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The Effect of Disaggregation on Measures of Wage Discrimination in Academia

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  • Richard D. Raymond

    (Kent State University)

  • Michael L. Sesnowitz

    (Kent State University)

  • Donald R. Williams

    (Kent State University)

Abstract

Statistical tests for the presence of sex, race, or ethnic based wage discrimination within a large organization can obscure discrimination within individual sectors of that organization, especially if the sectors have relatively few members of the minority group. As a result, if a large organization has units that operate at least semiautonomously, testing for discrimination in the organization as a whole may be neither appropriate nor sufficient. Yet this is what is generally done. A case study of a university is used to illustrate the potential sensitivity of measures of wage discrimination to the level of aggregation chosen for study.

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File URL: http://college.holycross.edu/RePEc/eej/Archive/Volume16/V16N1P33_39.pdf
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Bibliographic Info

Article provided by Eastern Economic Association in its journal Eastern Economic Journal.

Volume (Year): 16 (1990)
Issue (Month): 1 (Jan-Mar)
Pages: 33-39

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Handle: RePEc:eej:eeconj:v:16:y:1990:i:1:p:33-39

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  1. Marianne A. Ferber & Jane W. Loeb & Helen M. Lowry, 1978. "The Economic Status of Women: A Reappraisal," Journal of Human Resources, University of Wisconsin Press, vol. 13(3), pages 385-401.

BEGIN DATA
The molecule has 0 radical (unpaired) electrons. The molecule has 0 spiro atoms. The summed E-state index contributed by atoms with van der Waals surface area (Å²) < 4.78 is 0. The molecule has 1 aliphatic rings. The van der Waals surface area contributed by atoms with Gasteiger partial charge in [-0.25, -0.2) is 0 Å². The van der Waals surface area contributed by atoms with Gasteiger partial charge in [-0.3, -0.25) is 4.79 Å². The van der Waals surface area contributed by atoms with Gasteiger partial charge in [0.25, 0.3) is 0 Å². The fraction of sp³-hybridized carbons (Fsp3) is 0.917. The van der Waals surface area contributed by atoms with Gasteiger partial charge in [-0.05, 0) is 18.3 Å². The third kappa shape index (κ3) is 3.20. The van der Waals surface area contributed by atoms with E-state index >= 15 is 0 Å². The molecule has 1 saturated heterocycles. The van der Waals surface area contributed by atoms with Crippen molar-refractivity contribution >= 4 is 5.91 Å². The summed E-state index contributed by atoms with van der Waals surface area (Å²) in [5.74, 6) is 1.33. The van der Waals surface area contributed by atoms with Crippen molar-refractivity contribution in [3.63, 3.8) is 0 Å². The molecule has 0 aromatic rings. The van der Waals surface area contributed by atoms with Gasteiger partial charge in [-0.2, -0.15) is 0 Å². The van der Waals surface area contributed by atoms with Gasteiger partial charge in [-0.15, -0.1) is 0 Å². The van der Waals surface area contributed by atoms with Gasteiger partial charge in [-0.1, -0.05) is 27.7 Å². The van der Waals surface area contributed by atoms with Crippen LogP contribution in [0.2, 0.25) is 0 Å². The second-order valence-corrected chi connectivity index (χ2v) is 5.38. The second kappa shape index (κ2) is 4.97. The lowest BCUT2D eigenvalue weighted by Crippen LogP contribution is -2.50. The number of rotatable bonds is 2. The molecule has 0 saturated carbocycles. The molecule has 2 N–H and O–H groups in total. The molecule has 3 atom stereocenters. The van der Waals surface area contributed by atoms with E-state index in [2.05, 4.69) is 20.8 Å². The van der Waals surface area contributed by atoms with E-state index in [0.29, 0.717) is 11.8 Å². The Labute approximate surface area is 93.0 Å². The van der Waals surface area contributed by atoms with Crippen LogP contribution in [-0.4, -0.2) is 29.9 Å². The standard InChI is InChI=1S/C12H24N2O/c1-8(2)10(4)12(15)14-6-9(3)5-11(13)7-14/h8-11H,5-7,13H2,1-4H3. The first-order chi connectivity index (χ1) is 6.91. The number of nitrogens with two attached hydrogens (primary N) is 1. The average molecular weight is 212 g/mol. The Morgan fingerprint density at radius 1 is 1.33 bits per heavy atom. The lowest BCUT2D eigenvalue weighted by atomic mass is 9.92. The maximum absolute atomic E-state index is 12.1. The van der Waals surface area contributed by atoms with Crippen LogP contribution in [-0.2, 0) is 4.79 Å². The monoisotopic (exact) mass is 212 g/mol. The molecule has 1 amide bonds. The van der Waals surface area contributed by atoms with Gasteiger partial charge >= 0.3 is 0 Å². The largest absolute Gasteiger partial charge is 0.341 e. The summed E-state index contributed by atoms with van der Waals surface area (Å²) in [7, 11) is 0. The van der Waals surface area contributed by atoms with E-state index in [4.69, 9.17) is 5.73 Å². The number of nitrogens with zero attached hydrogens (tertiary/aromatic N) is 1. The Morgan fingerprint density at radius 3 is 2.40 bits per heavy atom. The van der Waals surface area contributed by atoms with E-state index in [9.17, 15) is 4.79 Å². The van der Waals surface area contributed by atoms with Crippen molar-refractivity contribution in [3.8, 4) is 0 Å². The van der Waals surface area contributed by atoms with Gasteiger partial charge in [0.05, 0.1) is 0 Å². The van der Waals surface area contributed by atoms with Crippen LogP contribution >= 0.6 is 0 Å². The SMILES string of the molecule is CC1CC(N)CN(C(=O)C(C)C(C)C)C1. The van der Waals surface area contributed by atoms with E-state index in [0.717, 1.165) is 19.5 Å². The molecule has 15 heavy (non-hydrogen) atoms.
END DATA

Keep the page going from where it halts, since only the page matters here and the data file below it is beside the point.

2. Johnson, George E & Stafford, Frank P, 1974. "The Earnings and Promotion of Women Faculty," American Economic Review, American Economic Association, vol. 64(6), pages 888-903, December.
  3. Oaxaca, Ronald, 1973. "Male-Female Wage Differentials in Urban Labor Markets," International Economic Review, Department of Economics, University of Pennsylvania and Osaka University Institute of Social and Economic Research Association, vol. 14(3), pages 693-709, October.
  4. Gordon, Nancy M & Morton, Thomas E & Braden, Ina C, 1974. "Faculty Salaries: Is There Discrimination by Sex, Race, and Discipline?," American Economic Review, American Economic Association, vol. 64(3), pages 419-27, June.
  5. Koch, James V & Chizmar, John F, Jr, 1976. "Sex Discrimination and Affirmative Action in Faculty Salaries," Economic Inquiry, Western Economic Association International, vol. 14(1), pages 16-24, March.
  6. Megdel, Sharon Bernstein & Ransom, Michael R, 1985. "Longitudinal Changes at a Large Public University: What Response to Equal Pay Legislation?," American Economic Review, American Economic Association, vol. 75(2), pages 271-74, May.
  7. Hirsch, Barry T & Leppel, Karen, 1982. "Sex Discrimination in Faculty Salaries: Evidence from a Historically Women's University," American Economic Review, American Economic Association, vol. 72(4), pages 829-35, September.
  8. Marianne A. Ferber & Michelle Teiman, 1980. "Are Women Economists at a Disadvantage in Publishing Journal Articles?," Eastern Economic Journal, Eastern Economic Association, vol. 6(3-4), pages 189-193, Aug-Oct.
  9. Hoffman, Emily P, 1976. "Faculty Salaries: Is There Discrimination by Sex, Race, and Discipline? Additional Evidence," American Economic Review, American Economic Association, vol. 66(1), pages 196-98, March.
  10. Ashenfelter, Orley & Oaxaca, Ronald, 1987. "The Economics of Discrimination: Economists Enter the Courtroom," American Economic Review, American Economic Association, vol. 77(2), pages 321-25, May.
  11. Debra A. Barbezat, 1987. "Salary Differentials by Sex in the Academic Labor Market," Journal of Human Resources, University of Wisconsin Press, vol. 22(3), pages 422-428.
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